Fortified Wine: Madeira

Madeira is another of the fortified wines. But it is the way that it is produced that is quite unique.

Madeira first became popular in the mid-seventeenth century when the Madeira Islands, part of Portugal, were heavily used as key supply stations for ships heading to the New World or India.  To preserve the wine, additional alcohol (typically Brandy) was added to keep it from spoiling on the long ocean voyages. But these long voyages, in the subtropical heat, and via a rocking ship caused the wines to be kept quite warm, and often get exposed to air.

It was only after these wines reached their destinations that their unique flavors were 'discovered' and became appreciated.  The heating and oxidation causes the natural sugars in Madeira wines to caramelize, resulting in flavors that included burnt sugar and hazelnut, along with fruit flavors of peach and orange peal.

Today, Madeira wines continue to be produced by deliberately heating the wine. The most basic Madeira wines are heated in large tanks to 120-140 degree F for at least 3 months. Other production techniques involve storing the wine in large wooden casks in heated rooms for 6 months to a year, or just storing the casks in a warm sun-lite room for 20 years or more.

There are many styles of Madeira wine. The most commonly available Madeira is typically used in cooking, but there are many others that are meant to be enjoyed as an aperitif or dessert wine:

  • Fine - The lowest quality. Made from the Tinta Negra grape. Aged for 3 years. Used for cooking.
  • Rainwater - A fruity blend from the Tinta Negra grape. Aged at least 3 years. Used for cooking or mixing in cocktails.
  • Reserve - Also made from the Tinta Negra grape, but aged 5 years.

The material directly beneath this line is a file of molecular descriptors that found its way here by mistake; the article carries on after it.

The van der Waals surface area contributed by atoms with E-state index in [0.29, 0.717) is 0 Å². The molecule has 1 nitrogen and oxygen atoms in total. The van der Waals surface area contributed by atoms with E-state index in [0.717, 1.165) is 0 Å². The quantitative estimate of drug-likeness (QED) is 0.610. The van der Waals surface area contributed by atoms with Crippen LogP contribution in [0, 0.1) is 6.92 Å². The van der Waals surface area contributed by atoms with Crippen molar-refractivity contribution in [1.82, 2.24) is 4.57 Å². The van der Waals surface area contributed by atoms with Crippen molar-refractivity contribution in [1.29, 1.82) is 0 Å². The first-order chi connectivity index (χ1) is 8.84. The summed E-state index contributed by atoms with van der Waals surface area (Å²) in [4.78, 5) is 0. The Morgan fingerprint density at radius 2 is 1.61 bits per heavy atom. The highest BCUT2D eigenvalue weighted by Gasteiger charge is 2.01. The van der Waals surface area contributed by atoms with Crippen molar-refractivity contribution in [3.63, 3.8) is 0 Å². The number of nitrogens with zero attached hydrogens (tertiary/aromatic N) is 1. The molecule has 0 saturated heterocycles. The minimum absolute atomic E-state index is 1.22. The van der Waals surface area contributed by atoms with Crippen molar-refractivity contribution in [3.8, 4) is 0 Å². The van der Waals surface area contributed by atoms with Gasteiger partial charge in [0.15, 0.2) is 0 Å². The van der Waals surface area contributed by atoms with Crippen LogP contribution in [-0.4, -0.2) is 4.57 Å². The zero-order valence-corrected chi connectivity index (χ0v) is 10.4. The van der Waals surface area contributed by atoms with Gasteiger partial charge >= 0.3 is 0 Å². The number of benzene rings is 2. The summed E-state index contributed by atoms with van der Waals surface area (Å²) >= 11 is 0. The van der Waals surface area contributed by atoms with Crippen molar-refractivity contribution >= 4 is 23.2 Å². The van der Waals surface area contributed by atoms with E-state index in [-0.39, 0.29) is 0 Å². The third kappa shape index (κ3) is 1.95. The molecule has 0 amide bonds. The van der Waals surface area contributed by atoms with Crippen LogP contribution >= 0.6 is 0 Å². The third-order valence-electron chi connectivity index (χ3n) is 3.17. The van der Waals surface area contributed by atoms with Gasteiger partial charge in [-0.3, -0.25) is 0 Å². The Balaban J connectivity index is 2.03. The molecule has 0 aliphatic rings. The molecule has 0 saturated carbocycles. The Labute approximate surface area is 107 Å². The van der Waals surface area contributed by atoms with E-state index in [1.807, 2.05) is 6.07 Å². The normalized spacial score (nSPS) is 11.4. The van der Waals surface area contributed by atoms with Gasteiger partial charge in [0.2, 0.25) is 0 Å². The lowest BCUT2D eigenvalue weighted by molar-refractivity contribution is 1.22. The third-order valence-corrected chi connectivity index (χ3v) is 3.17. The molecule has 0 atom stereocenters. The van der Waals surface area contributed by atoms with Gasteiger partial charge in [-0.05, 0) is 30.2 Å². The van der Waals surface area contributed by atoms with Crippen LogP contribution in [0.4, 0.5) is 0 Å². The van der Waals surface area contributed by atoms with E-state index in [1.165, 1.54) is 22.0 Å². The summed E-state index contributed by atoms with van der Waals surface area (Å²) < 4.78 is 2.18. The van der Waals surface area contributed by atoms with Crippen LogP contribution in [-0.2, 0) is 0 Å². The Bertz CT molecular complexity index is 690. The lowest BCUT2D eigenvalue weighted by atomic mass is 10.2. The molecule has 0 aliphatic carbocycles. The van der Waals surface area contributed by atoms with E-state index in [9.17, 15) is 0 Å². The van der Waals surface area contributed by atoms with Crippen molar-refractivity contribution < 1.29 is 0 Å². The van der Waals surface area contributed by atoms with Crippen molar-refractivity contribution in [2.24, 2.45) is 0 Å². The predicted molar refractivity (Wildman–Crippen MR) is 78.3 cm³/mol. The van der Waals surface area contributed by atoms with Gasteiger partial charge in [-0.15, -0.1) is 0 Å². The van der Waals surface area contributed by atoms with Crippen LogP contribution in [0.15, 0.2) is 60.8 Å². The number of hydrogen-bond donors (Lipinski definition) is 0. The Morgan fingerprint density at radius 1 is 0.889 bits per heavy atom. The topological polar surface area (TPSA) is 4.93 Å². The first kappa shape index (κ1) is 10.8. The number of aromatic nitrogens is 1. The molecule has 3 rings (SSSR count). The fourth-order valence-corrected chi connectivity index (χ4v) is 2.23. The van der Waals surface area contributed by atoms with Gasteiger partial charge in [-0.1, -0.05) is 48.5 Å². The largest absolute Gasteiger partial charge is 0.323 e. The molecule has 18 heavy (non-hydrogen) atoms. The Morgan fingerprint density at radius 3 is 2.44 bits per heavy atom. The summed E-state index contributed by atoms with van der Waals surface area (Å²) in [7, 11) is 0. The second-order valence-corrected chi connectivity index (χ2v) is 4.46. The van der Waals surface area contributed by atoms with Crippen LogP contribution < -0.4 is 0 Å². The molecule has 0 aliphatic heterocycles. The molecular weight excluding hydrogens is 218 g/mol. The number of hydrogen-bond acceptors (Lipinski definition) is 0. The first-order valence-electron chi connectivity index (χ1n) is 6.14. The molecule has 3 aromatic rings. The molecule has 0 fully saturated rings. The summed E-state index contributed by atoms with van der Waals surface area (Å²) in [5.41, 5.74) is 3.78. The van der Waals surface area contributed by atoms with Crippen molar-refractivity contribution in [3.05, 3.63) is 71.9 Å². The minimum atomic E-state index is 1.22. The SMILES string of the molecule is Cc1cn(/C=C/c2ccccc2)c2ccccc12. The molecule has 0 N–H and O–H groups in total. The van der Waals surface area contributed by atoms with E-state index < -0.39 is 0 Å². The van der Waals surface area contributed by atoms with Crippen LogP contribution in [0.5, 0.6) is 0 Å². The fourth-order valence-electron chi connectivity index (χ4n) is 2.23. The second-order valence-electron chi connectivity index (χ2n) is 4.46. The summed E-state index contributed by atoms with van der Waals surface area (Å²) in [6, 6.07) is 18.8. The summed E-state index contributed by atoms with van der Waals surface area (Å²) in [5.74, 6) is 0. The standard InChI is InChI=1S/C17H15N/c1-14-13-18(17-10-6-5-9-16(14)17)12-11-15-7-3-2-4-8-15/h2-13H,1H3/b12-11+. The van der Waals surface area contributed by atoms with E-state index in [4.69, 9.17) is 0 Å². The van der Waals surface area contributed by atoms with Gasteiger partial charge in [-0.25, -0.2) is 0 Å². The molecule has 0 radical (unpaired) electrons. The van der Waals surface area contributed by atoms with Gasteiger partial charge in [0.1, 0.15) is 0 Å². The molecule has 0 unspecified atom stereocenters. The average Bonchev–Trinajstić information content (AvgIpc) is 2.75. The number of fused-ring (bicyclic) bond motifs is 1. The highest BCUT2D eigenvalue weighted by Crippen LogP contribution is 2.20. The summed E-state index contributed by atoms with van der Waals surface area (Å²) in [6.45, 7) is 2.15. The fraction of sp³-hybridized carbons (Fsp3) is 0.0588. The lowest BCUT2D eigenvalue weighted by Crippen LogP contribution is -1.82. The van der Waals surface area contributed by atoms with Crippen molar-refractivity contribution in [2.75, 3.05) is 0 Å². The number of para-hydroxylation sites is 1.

• Special Reserve - Typically made from one of the 'Noble' grapes (see below) and aged 10 years.
  • Extra Reserve - Also made from one of the "Noble' grapes and aged 15 years (quite rare).
  • Colheita or Harvest – A single vintage wine, but aged for a shorter period than a true Vintage Madeira.
  • Vintage or Frasqueira – A single vintage but aged at least 20 years.

While the majority of Madeira wines are produced from the Tinta Negra grape, the most authentic Madeira is made from the following "Noble' grape varietals:

  • Sercial (Ser-seal) - Nearly dry (very little residual sugar), high acidity (bright and crisp), with flavors of toasted almonds
  • Verdelho - Fermentation is halted earlier than Sercial, resulting in higher residual sugar, with smoky and rich flavors
  • Bual - Just a bit more residual sugar, dark in color, with flavors of caramel, cacao, dates and raisins
  • Malmsey - Having the highest residual sugar, its sweetness comes along with fruity flavors, roasted nuts and chocolate

So, if you are really interested in enjoying a glass of Madeira wine, skip the grocery store cooking variety and seek out a nicer bottle. You will certainly enjoy!  Cheers!